Wednesday, I went to my first yoga class in Chinese!!!
On Sunday, on my way to the market to buy a water pot, I noticed a flyer on a bulletin board on campus (Foshan University) that said “India Yoga” and lots of other stuff in Chinese that I don’t yet know how to read. It listed two numbers, I took down both, and asked a Chinese teacher at my school to call and translate for me.
There are classes every evening except for Friday and the studio is on campus, so walking distance from where I live. Since the classes are intended for students and faculty of the University, they’re super cheap. I get to try out a class for free to see if I like it and if I do, I pay 400 Yuan for four months of unlimited classes. 400 Yuan = 63 USD!!! I will be able to make four classes a week…4 classes/week X 4 weeks/month X 4 months = 64 classes for $63. How can you beat that? CRAZY!!!
But let me not get ahead of myself. I went to my free trial class and enjoyed it well enough. Not the best class I’ve ever taken, but definitely worth the price and convenience. And a great way to stay limber, relaxed, present, and strong-ish.
Renae, the other female foreign teacher, went with me. We had to ask for directions to the building three times before an elderly woman recognized that we were lost and offered to lead us to the right place. She took the lead and walked ahead silently while Renae and I followed behind like two baby ducks.
The class: The biggest detractor for me was the fluorescent lighting. I’ve very sensitive to fluorescent lights and have gotten quite attached to the mood lighting that’s popular in the yoga studios that I’ve frequented in the States.
That Enya song “Only Time” played on repeat throughout the entire class. I found that very funny. If it were any other artist, I would have been very annoyed, but Enya tends to affect without distracting, and I hardly noticed the music after a bit.
There were two teachers. One lead the class and the other assisted the students. The assistant teacher was very gentle and attentive, and she gave me a brief leg, foot, neck, and shoulder massage at the end!!! To be fair, she gave everyone a massage at the end, but I’ve never experienced that in a yoga class before. That massage sealed the deal for me.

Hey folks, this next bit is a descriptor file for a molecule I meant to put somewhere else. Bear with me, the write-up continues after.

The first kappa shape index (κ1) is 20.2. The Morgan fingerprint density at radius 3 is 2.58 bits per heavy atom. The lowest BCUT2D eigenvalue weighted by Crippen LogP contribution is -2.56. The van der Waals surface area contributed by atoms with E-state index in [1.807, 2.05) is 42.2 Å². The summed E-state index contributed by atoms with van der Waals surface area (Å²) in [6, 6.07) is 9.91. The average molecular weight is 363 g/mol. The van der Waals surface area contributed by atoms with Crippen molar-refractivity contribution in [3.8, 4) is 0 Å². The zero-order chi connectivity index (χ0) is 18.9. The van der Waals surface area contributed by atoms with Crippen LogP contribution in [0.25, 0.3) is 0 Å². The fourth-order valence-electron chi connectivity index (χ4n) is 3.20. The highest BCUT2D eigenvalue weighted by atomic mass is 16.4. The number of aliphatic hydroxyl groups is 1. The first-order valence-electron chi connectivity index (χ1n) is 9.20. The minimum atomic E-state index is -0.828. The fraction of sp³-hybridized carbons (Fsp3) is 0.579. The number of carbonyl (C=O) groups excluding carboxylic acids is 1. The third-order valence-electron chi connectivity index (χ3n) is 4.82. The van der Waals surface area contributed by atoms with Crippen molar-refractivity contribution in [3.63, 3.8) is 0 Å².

The OM: So I’m not a yoga master or anything and my facts could be wrong, but isn’t the OM supposed to be at a certain frequency to be most effective? Isn’t that why there are OM tuning forks? The OMs in this class were easily an octave higher than what I’m used to hearing. It caught me off guard and for five minutes I was struggling to choke back laughter because it sounded so absurd to me. I’ve observed that a lot of Chinese women have naturally high pitched voices, so it made sense that they sounded the OM at a high pitch as well…but come on! There was one woman who didn’t get the memo (or was tone-deaf) and sounded a lower OM, which really clashed with the other sounds and made me want to laugh even harder. She had good breath support too because it was loud and long, and it cut through the other sounds like a train.
Phone etiquette is quite different here. During the class, two students’ phones went off. They didn’t seem embarrassed or apologetic at all. In fact, both actually answered the calls and talked for about 30 seconds in a normal volume as if they weren’t, you know, in the middle of a class. The teacher and other students completely ignored them and class went on seemingly uninterrupted.
On another subject, classes are going well and I’m enjoying my students very much. I’ve learned that if I leave my hands dangling idly in a group of four year olds, little hands are sure to find mine and latch on within only a few seconds.
During breakfast, I started noticing the smell of something burning. It was the leaves. They burn the fallen leaves in Foshan (in China?). I have no idea why. The smoke was pretty bad. I had to teach one class of kindergarteners in a different classroom on the other side of the school so that we could breath more easily.